Apple has removed a new iOS application from music retailer HMV, after it was deemed to violate the iPhone maker's App Store guidelines.
HMV announced the new application for iOS and Android users on 17 October, which boasted access to the retailer's online digital music catalogue - the store claimed its app was the first to allow such a service without redirecting users to a website.
But just four days later, HMV was told to remove the music-buying function from the app, and by 22 October the application had been removed from Apple's App Store.
HMV owner Hilco Capital said users who have already downloaded the app will be able to continue using it, and the apps developers are now "working around the clock" to deliver an update they hope Apple will approve.
Apple said the app "violated store guidelines", but it appears California company's issue is that the app allows iPhone users to access a digital music store offering the same content in the same way as Apple's own iTunes Store.
To get around this, HMV's update will redirect shoppers from the app to the company's mobile website.
Paul McGowan, Chairman of HMV and CEO of Hilco Capital, said: "It is disappointing that Apple has chosen to suspend an app that has proven to be very successful in only a few short days despite Apple having already approved the exact same version on 15th September.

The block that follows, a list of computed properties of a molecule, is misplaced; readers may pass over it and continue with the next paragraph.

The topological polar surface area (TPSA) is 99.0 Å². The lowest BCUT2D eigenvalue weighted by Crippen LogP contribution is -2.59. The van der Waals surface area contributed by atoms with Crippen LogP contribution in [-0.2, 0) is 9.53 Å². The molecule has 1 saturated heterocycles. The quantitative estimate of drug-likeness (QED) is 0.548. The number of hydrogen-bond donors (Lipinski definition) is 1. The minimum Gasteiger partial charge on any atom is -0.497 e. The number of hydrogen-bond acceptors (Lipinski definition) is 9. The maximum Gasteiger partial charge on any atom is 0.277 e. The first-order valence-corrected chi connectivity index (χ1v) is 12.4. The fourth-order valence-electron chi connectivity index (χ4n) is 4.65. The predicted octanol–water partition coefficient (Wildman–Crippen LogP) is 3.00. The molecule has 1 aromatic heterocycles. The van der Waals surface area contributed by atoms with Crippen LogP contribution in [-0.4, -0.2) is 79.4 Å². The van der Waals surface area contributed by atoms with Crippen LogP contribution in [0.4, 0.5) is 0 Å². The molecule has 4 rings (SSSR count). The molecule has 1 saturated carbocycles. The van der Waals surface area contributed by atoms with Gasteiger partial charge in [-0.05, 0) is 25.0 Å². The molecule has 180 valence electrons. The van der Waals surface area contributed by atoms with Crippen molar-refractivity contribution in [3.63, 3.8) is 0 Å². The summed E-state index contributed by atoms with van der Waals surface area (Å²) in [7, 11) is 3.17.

"We are unable to explain the change in Apple's position as we have been given no explanation by them as to any difference they view between the approved version and the one suspended this evening."
HMV said its updated app will retain the original's search functions, whereby users can photograph physical albums in-store to listen to digital samples on their phones; songs can also be found by recording extracts from the radio or television using the app.
The Android version of HMV's app will remain available in its current form, and both applications will be launching in Ireland on 24 October, along with the global opening of an updated HMV.com website.
HMV was plunged into administration in January this year, amid rising competition from Apple's iTunes Store and streaming services Spotify and Netflix, when it was feared that the chain's collapse could make 4,500 staff redundant.
That month, data from the BPI and Official Charts Company revealed that less than 1% of singles were purchased on CD in the UK last year.
But its future was saved in April, when restructuring company Hilco Capital acquired the company for £50 million, securing 2,500 jobs at 141 stores, representing half of its retail operation.